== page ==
IMDb > "Tales of Tomorrow" Past Tense (1953)

"Tales of Tomorrow" Past Tense (1953)

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Willie Gilbert (teleplay)
Jack Weinstock (teleplay)
View company contact information for Past Tense on IMDbPro.
Original Air Date:
3 April 1953 (Season 2, Episode 30)
Physician invents a time machine to go back in time and make a fortune by selling penicillin to a pharmaceutical firm... See more » | Add synopsis »
User Reviews:
TALES OF TOMORROW: Past Tense {TV} (Don Medford, 1953) *** See more (3 total) »


 (Episode Cast)

Boris Karloff ... Dr. Henry Marco
John McGovern ... Dr. Laskey
Katherine Meskill ... Jane
Allen Nourse ... Bonzy

Robert F. Simon ... Dr. Giles

Episode Crew
Directed by
Don Medford 
Writing credits
(in alphabetical order)
Willie Gilbert  teleplay
Robert F. Lewine  story
Jack Weinstock  teleplay

Sound Department
Nick Carbonaro .... sound
Other crew
Walter Kubilus .... technical director

Series Crew
These people are regular crew members. Were they in this episode?
Directed by
Franklin J. Schaffner 
Writing credits
(in alphabetical order)
Mann Rubin  (episode "Tomb of King Tarus, The")

Original Music by
Bobby Christian 
Irving Robbin  (as Binnie Robbins)
Art Department
Danny Terrill .... stagehand
Camera and Electrical Department
Imero Fiorentino .... lighting director
Music Department
Bobby Christian .... conductor
Sergei Prokofiev .... composer: theme "Romeo and Juliet"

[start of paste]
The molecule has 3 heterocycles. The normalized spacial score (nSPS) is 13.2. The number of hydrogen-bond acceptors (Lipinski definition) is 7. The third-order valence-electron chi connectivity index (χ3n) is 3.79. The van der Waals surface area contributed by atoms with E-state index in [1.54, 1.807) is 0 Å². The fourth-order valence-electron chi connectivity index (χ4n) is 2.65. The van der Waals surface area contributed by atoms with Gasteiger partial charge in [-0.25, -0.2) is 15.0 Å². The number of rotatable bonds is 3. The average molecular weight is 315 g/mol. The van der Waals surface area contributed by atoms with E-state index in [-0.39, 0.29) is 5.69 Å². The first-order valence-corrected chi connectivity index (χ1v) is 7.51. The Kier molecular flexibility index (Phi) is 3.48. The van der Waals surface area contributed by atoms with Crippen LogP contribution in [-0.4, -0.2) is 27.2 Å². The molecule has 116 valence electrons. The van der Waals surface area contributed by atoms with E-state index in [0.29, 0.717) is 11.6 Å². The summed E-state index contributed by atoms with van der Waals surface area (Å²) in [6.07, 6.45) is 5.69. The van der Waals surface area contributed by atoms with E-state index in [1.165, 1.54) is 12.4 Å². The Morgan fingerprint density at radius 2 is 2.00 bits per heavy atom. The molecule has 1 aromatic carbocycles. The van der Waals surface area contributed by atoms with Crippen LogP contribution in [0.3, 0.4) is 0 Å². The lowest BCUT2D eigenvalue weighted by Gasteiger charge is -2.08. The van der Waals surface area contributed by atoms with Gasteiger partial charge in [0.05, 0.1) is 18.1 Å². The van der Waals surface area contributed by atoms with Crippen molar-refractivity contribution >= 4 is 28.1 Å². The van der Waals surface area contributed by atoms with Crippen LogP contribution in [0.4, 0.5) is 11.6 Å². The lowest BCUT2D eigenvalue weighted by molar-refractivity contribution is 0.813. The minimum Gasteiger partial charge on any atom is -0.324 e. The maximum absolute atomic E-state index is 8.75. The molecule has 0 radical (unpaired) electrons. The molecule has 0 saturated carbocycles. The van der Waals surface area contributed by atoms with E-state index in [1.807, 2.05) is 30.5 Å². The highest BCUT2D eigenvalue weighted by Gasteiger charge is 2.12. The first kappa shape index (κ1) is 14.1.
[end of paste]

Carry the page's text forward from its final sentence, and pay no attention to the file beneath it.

Production CompaniesDistributors

Additional Details

30 min
Aspect Ratio:
1.33 : 1 See more »
Sound Mix:


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TALES OF TOMORROW: Past Tense {TV} (Don Medford, 1953) ***, 24 October 2013
Author: MARIO GAUCI ( from Naxxar, Malta

This is another good entry in this interesting series: linking it to the recently-viewed H.G. Wells adaptation THE CRYSTAL EGG (1951) is the fact that, here, we deal with the invention of a time machine (obviously the title of one of the most popular works by that visionary author). The star of the episode under review, then, is a veritable genre icon i.e. Boris Karloff; he plays an altruistic scientist who decides to go back a few decades in time so as to give to the world the benefits of penicillin, in the hope that untreatable sickness can be cured and lives saved…or, so he thinks, since the elderly man's plea for his drug to be tested on terminal cases is misunderstood at every turn! Even worse, Karloff's shrewish wife looks with equal mistrust upon his time-travelling device and threatens to destroy it; that said, the protagonist's own motive is not above simple profiteering – and, while the viewer is apt to sympathize with his plight, one also feels that the doctor's ultimate fate is a bit his own doing, given that he would not take no for an answer! In spite of the repetition (Karloff's arguments with his wife and his striving to convince unenlightened 'colleagues' about both the 'miraculous' remedy he is promoting and his own 'unrecorded' origins) and studio-bound look (for obvious reasons, never do we venture outdoors), the premise is sufficiently engaging throughout – and, needless to say, Karloff's commanding presence (and soft-spoken delivery) always constitutes a pleasure to the undersigned. Amusingly, this being a live telecast, an actor badly flubs a line early on and – boldly – keeps repeating it until he manages to get the correct wording across!

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